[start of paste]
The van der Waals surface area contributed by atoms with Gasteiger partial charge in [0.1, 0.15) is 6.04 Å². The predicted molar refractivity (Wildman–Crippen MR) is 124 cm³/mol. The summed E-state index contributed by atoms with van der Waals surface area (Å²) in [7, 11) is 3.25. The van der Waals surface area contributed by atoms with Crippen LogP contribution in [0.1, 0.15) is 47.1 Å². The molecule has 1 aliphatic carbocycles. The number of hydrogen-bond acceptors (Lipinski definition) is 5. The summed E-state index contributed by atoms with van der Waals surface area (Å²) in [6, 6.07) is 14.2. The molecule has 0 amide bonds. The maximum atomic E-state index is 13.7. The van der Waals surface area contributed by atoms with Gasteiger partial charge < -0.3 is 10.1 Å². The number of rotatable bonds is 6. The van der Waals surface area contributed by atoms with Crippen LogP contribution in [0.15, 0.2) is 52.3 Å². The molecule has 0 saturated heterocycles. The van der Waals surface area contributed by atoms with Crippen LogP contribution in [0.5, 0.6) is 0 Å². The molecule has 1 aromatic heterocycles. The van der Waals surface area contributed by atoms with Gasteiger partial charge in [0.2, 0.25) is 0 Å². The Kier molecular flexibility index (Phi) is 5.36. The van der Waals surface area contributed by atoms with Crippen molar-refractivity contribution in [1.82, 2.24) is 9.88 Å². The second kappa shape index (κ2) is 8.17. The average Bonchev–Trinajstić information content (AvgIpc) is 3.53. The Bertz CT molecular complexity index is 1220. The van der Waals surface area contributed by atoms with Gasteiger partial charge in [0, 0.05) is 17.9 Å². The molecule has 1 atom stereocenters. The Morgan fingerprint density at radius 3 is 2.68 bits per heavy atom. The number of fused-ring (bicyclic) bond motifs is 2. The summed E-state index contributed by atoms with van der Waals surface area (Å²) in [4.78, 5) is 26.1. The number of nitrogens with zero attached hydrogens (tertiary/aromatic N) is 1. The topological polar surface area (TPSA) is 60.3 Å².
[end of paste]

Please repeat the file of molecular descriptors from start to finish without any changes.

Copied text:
The van der Waals surface area contributed by atoms with Gasteiger partial charge in [0.1, 0.15) is 6.04 Å². The predicted molar refractivity (Wildman–Crippen MR) is 124 cm³/mol. The summed E-state index contributed by atoms with van der Waals surface area (Å²) in [7, 11) is 3.25. The van der Waals surface area contributed by atoms with Crippen LogP contribution in [0.1, 0.15) is 47.1 Å². The molecule has 1 aliphatic carbocycles. The number of hydrogen-bond acceptors (Lipinski definition) is 5. The summed E-state index contributed by atoms with van der Waals surface area (Å²) in [6, 6.07) is 14.2. The molecule has 0 amide bonds. The maximum atomic E-state index is 13.7. The van der Waals surface area contributed by atoms with Gasteiger partial charge < -0.3 is 10.1 Å². The number of rotatable bonds is 6. The van der Waals surface area contributed by atoms with Crippen LogP contribution in [0.15, 0.2) is 52.3 Å². The molecule has 0 saturated heterocycles. The van der Waals surface area contributed by atoms with Crippen LogP contribution in [0.5, 0.6) is 0 Å². The molecule has 1 aromatic heterocycles. The van der Waals surface area contributed by atoms with Gasteiger partial charge in [0.2, 0.25) is 0 Å². The Kier molecular flexibility index (Phi) is 5.36. The van der Waals surface area contributed by atoms with Crippen molar-refractivity contribution in [1.82, 2.24) is 9.88 Å². The second kappa shape index (κ2) is 8.17. The average Bonchev–Trinajstić information content (AvgIpc) is 3.53. The Bertz CT molecular complexity index is 1220. The van der Waals surface area contributed by atoms with Gasteiger partial charge in [0, 0.05) is 17.9 Å². The molecule has 1 atom stereocenters. The Morgan fingerprint density at radius 3 is 2.68 bits per heavy atom. The number of fused-ring (bicyclic) bond motifs is 2. The summed E-state index contributed by atoms with van der Waals surface area (Å²) in [4.78, 5) is 26.1. The number of nitrogens with zero attached hydrogens (tertiary/aromatic N) is 1. The topological polar surface area (TPSA) is 60.3 Å².